| The first official weekend of the 2011 summer movie season kicks off with one of the most powerful and under-rated superheroes in the Marvel Comics’ universe. Stan Lee created the title character in 1962, but his true origins date back to the Vikings and Norse mythology. Acclaimed actor-director Kenneth Branagh (“Henry V,” “Hamlet” and “Much Ado About Nothing”), a fan of this character since childhood, brings this big-budget blockbuster to the screen aided by a team of five screenwriters.
There is a lot of exposition in this origin story to shoehorn the neophyte into the fray. Once you get your bearings with all the characters and their complex relationships, everything that follows is easily accessible.
Thor (Australian newcomer Chris Hemsworth) is the first-born son of the god Odin (Anthony Hopkins) and the natural heir to the throne of Asgard. His younger brother Loki (Tom Hiddleston) is jealous of the favoritism Odin has shown Thor. This Cain and Abel struggle lies at the heart of the movie.
The movie goes back to A.D. 965 Norway, when a war was fought between the Asgardians and their enemies, the Frost earth with a new Ice Age. A hard-fought victory was won by Odin that brought peace to the universe.
A break-in at the weapons vault threatens the centuries-old truce. Defying his father’s wishes and pushed by his brother’s urgings, Thor leads a retaliatory attack in the land of the Frost Giants. He is joined by Loki, the beautiful and tough Sif (Jamie Alexander) and the Warriors Three comprised of Volstagg (Ray Stevenson), Fandral (Josh Dallas) and Hogun (Tadanobu Asano). In order to get to another realm, they must get by the gatekeeper Heimdall (Idris Elba), who guards the Bifrost Bridge.
Thor wears a winged helmet, body armor and a red cape and wields the mighty hammer Mjolnir forged from a dying star that returns like a boomerang after being thrown.
After a prolonged skirmish, Odin comes to the rescue and stops the fighting. All the valiant warriors return to Asgard. Odin chastises Thor for his arrogant behavior. He strips Thor of his powers and banishes him to Earth to live as a mortal. He also tosses out the enchanted hammer, which ends up embedded in the middle of a crater on Earth.
The story shifts to the New Mexico desert. Astrophysicist Jane Foster (Natalie Portman from “Black Swan” and “V for Vendetta”) along with her mentor Erik Selvig (Stellan Skarsgard) and assistant Darcy Lewis (Kat Dennings) are investigating atmospheric disturbances as part of their scientific research. They see a portal in the sky that is referred to as a wormhole. Jane runs over Thor in the vehicle she is driving. She speculates on where he came from.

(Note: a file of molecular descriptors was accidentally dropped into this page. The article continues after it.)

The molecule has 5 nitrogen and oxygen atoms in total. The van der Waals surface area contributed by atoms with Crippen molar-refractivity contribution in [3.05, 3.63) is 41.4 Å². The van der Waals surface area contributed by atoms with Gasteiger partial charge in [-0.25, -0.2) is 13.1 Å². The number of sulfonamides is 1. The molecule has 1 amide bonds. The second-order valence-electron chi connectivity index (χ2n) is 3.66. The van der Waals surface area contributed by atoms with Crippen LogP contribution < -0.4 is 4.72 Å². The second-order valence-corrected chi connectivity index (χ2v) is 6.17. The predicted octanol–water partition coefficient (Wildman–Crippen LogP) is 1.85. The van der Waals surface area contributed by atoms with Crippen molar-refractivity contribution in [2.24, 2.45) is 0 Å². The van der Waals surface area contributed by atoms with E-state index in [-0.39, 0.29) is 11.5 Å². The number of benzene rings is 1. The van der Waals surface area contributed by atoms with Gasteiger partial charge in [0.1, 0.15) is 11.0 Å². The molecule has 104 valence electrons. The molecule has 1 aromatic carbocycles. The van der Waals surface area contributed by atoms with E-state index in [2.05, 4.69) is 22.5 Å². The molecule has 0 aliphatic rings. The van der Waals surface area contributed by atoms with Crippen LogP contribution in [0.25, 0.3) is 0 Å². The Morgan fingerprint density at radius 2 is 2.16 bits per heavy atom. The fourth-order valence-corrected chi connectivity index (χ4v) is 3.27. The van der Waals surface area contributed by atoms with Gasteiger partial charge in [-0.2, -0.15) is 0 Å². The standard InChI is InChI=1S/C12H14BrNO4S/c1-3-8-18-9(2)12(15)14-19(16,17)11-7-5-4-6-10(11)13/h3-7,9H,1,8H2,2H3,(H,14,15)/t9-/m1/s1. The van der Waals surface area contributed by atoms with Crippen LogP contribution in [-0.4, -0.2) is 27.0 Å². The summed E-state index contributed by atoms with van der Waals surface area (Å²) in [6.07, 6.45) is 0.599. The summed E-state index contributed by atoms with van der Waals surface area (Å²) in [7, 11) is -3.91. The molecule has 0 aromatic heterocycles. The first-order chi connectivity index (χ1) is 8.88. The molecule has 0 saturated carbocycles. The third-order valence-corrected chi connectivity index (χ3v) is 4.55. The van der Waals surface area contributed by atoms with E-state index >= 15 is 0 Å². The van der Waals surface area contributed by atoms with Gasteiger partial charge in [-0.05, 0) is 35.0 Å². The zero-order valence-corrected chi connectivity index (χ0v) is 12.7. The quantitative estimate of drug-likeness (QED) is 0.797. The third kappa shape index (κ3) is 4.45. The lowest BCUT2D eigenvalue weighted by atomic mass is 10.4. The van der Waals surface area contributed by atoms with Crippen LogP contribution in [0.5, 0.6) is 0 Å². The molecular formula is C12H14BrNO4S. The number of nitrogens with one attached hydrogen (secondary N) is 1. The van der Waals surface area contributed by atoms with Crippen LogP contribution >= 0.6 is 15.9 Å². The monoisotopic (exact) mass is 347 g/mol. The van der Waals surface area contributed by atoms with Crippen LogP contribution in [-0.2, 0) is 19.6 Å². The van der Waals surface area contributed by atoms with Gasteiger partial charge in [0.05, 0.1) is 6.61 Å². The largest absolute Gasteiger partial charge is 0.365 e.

The movie alternates between scenes on Asgard and Earth. The conniving trickster Loki takes steps to seize his father’s throne. Thor wants to return home and regain his powers. Agent Coulson (Clark Gregg) of the government espionage and law enforcement agency S.H.I.E.L.D. plays a key role in guarding the immovable hammer. Eventually Sif and the Warriors Three come down to Earth looking for their compatriot. They do battle against the giant robot Destroyer who is sent by Loki to kill Thor.
This epic storytelling spectacle begins with a battle scene reminiscent of “Lord of the Rings.” While Thor gains patience and learns humility on Earth, baby boomers will recall Jeff Bridges in “Starman.” The beginning flames of a romance are kindled between Thor and Jane.
Relative unknowns Hemsworth and Hiddleston make indelible impressions as the superhero and chief antagonist. They hit all the right notes in embodying their characters. Their tickets to Hollywood stardom are punched with this monumental undertaking. Hemsworth wins you over with his charismatic personality, gentlemanly manners and muscular physique. Hopkins adds a touch of class with his authoritative dignity. Portman is believable as a highly motivated and competent scientist. She also shows a vulnerable side revealing an emotional schoolgirl’s crush on Thor.
The movie’s other strengths include the production, costume and sound design. The action scenes are well-staged and the computer graphics special effects are stupendous. The musical score by composer Patrick Doyle is powerful and matches the strength of the title character.
This movie has all the sci-fi fantasy, wonder and magic we have come to expect from Marvel Studios. This is their third production following the two “Iron Man” movies. The 114-minute running time passes by swiftly and leaves you wanting more. A tremendous fan base with a rooting interest for this new screen super hero will eagerly await a follow-up sequel. A bonus scene after the end credits provides a tie-in to the highly anticipated 2012 movie “The Avengers.”
This fun-filled action adventure is suitable viewing for children ages 8 and up. The battle scenes are tastefully done without any blood shown on the screen. The only scary creatures that may cause nightmares are the Frost Giants and the robot Destroyer. The IMAX 3D version is available in Johnson County at AMC Town Center 20 and AMC Studio 30.
Keith Cohen "The Movie Guy"